Think Kofi Kingston appearing on the cover of the video game "WWE All-Stars" isn't a big deal? Think again. The last up-and-comer announced as front of box talent that people questioned was The Miz, and before you could say "I'm awesome!" Miz was WWE champ.
With WWE All-Stars shipping close to Wrestlemania, could we see Kingston's time to shine with maybe a Money in the Bank victory?
Don't put anything past Kingston as the charismatic wrestler has proven to be the most athletically-gifted performer in WWE, with the kind of hops that would even make Nate Robinson jealous.
I caught up with Kingston at a THQ event recently in New York to get his thoughts on the new game, a potential heel turn, and what it's like to get hit with a ladder.
Here's what the Intercontinental champ had to say.
Jon Robinson: As a gamer, what's it like seeing your character perform Trouble in Paradise on The Rock in "WWE All-Stars"?
Kofi Kingston: Wow, it's really, really cool. That's what is so great about this game ... you can go up against these legends, these superstars of yesterday. I used to watch these guys growing up and to be able to get in the ring with them in the video game is something I've always wanted to do. Not only do they have The Rock, but they have Randy Savage, and Ricky Steamboat in the game. Ricky Steamboat is one of, if not the most influential person both before my career and during my career. He was that hybrid type of wrestler with the martial arts and the high flying and the breathing fire! We just had a panel to talk about the game and I was sitting on one side of the couch, he was sitting on the other, and we had the Intercontinental belt sitting between us. It was kind of symbolic.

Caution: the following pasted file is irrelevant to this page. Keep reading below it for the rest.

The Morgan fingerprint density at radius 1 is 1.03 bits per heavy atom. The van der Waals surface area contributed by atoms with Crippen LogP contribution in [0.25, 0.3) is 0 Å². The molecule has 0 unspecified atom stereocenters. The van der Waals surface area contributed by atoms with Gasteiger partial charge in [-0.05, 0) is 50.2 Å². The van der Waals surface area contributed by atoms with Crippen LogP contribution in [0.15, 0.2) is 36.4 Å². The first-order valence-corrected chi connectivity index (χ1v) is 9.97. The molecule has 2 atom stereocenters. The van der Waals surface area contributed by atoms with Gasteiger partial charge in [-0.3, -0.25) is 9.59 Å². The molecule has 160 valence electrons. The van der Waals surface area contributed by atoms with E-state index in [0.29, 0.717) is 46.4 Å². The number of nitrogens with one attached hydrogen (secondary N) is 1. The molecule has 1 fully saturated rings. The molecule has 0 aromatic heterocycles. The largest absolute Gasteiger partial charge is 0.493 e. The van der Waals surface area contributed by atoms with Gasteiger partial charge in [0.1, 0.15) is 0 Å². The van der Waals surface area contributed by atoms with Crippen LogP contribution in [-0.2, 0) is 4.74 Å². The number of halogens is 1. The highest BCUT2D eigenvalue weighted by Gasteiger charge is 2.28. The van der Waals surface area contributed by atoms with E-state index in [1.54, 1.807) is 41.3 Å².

Jon Robinson: What did you think of seeing Savage in the game?
Kofi Kingston: Man, he hasn't been in a game in years. It's like he fell off the face of the planet. But now he's back and people are really going to enjoy playing as him. People are going to love the legends in the game. Even putting a match together like John Cena versus The Rock. That's something everybody has wanted to see for a while. You have two guys who are fantastic on the mic, two guys who carried their industry in their respective times, and two guys who everybody still wants to see do battle in the ring. I know I want to see that match.
Kofi Kingston: [laughs] I had a Bugs Bunny doll that had wires in him so you could pose him in all sorts of ways. I used to set him up as my practice dummy, but no matter how hard I hit him, he always smiled. I think that's where I got it from.
Jon Robinson: Are you still doing a lot of gaming on the road now that you've moved to Smackdown?
Kofi Kingston: Not as much anymore because we need to find someone who will bring their system with them. Mark Henry is the one who always brings his system on the road, and that's the system we all played on, but now he's on the Raw side and I'm on the Smackdown side, and for me, it's too much of a hassle to bring the system with me when I travel. We definitely still game a lot at home, though, that's for sure.
Jon Robinson: Who do you play against online from home?
Kofi Kingston: Big Show, myself, Cody Rhodes, Tyler Reks, and that savage Hornswoggle. There are a handful of us who form this underground wrestling gamer community.
Jon Robinson: What are you guys playing lately?
Kofi Kingston: "Black Ops," "Halo: Reach," and, as always, "WWE Smackdown vs. Raw 2011." Just depends on the day.
Jon Robinson: You're carrying the Intercontinental belt with you right now as we speak. Where do you see your career headed in the next year or so?
Kofi Kingston: I just won the belt, so right now I'm trying to be the best champ I can possibly be. But in the future, my goal is to be World Champion or WWE Champion. I'm always trying to climb that ladder. I like to say, "If you're not getting better, you're getting worse." So it's a matter of trying to get better and improve every day.
Jon Robinson: I thought you really shined against Randy Orton. It seemed that for the first time, they let your personality out, and to me at least, that personality had a hint of heel to it. Are we going to see more of that bad-ass Kofi Kingston in the future?